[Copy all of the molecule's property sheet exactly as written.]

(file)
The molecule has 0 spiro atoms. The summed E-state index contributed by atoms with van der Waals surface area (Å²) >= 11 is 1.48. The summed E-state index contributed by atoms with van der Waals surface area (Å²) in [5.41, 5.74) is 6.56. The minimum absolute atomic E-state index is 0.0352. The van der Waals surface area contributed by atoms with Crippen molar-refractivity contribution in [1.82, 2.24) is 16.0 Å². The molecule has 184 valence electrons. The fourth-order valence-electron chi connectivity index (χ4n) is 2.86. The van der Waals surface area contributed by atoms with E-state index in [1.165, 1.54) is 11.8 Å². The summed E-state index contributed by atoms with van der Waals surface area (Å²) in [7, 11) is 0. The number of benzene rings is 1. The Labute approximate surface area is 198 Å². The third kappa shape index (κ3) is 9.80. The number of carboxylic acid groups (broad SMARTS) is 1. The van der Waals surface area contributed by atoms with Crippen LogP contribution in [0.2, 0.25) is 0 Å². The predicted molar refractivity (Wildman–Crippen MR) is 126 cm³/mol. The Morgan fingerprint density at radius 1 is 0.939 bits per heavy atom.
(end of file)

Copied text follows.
The molecule has 0 spiro atoms. The summed E-state index contributed by atoms with van der Waals surface area (Å²) >= 11 is 1.48. The summed E-state index contributed by atoms with van der Waals surface area (Å²) in [5.41, 5.74) is 6.56. The minimum absolute atomic E-state index is 0.0352. The van der Waals surface area contributed by atoms with Crippen molar-refractivity contribution in [1.82, 2.24) is 16.0 Å². The molecule has 184 valence electrons. The fourth-order valence-electron chi connectivity index (χ4n) is 2.86. The van der Waals surface area contributed by atoms with E-state index in [1.165, 1.54) is 11.8 Å². The summed E-state index contributed by atoms with van der Waals surface area (Å²) in [7, 11) is 0. The number of benzene rings is 1. The Labute approximate surface area is 198 Å². The third kappa shape index (κ3) is 9.80. The number of carboxylic acid groups (broad SMARTS) is 1. The van der Waals surface area contributed by atoms with Crippen LogP contribution in [0.2, 0.25) is 0 Å². The predicted molar refractivity (Wildman–Crippen MR) is 126 cm³/mol. The Morgan fingerprint density at radius 1 is 0.939 bits per heavy atom.